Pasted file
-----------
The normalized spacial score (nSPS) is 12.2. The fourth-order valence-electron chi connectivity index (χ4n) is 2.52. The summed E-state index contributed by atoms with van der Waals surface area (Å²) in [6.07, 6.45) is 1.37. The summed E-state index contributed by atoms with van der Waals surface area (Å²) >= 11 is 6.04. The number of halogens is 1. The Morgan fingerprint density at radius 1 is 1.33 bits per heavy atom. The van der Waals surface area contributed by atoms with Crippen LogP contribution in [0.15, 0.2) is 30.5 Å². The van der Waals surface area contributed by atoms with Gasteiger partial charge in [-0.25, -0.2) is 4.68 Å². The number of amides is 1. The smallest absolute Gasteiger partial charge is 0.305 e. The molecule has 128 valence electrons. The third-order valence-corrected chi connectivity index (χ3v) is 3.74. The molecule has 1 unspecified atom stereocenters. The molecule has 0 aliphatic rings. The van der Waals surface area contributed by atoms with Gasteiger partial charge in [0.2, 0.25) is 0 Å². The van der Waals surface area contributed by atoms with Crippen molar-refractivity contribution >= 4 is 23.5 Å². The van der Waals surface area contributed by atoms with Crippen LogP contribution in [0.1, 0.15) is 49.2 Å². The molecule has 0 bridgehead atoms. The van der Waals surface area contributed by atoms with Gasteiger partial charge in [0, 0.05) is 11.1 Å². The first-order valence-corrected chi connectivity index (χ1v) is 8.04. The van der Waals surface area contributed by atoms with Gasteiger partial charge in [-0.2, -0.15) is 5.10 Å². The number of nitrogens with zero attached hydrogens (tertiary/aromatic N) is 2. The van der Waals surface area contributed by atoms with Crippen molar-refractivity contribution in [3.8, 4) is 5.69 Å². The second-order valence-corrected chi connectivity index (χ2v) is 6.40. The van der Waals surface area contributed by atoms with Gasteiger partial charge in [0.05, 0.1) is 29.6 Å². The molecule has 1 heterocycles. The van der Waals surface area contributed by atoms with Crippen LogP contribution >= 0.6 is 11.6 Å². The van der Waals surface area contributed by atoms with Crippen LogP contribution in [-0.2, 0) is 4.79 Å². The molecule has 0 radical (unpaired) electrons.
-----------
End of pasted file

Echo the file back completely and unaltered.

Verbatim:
The normalized spacial score (nSPS) is 12.2. The fourth-order valence-electron chi connectivity index (χ4n) is 2.52. The summed E-state index contributed by atoms with van der Waals surface area (Å²) in [6.07, 6.45) is 1.37. The summed E-state index contributed by atoms with van der Waals surface area (Å²) >= 11 is 6.04. The number of halogens is 1. The Morgan fingerprint density at radius 1 is 1.33 bits per heavy atom. The van der Waals surface area contributed by atoms with Crippen LogP contribution in [0.15, 0.2) is 30.5 Å². The van der Waals surface area contributed by atoms with Gasteiger partial charge in [-0.25, -0.2) is 4.68 Å². The number of amides is 1. The smallest absolute Gasteiger partial charge is 0.305 e. The molecule has 128 valence electrons. The third-order valence-corrected chi connectivity index (χ3v) is 3.74. The molecule has 1 unspecified atom stereocenters. The molecule has 0 aliphatic rings. The van der Waals surface area contributed by atoms with Gasteiger partial charge in [0.2, 0.25) is 0 Å². The van der Waals surface area contributed by atoms with Crippen molar-refractivity contribution >= 4 is 23.5 Å². The van der Waals surface area contributed by atoms with Crippen LogP contribution in [0.1, 0.15) is 49.2 Å². The molecule has 0 bridgehead atoms. The van der Waals surface area contributed by atoms with Gasteiger partial charge in [0, 0.05) is 11.1 Å². The first-order valence-corrected chi connectivity index (χ1v) is 8.04. The van der Waals surface area contributed by atoms with Gasteiger partial charge in [-0.2, -0.15) is 5.10 Å². The number of nitrogens with zero attached hydrogens (tertiary/aromatic N) is 2. The van der Waals surface area contributed by atoms with Crippen molar-refractivity contribution in [3.8, 4) is 5.69 Å². The second-order valence-corrected chi connectivity index (χ2v) is 6.40. The van der Waals surface area contributed by atoms with Gasteiger partial charge in [0.05, 0.1) is 29.6 Å². The molecule has 1 heterocycles. The van der Waals surface area contributed by atoms with Crippen LogP contribution >= 0.6 is 11.6 Å². The van der Waals surface area contributed by atoms with Crippen LogP contribution in [-0.2, 0) is 4.79 Å². The molecule has 0 radical (unpaired) electrons.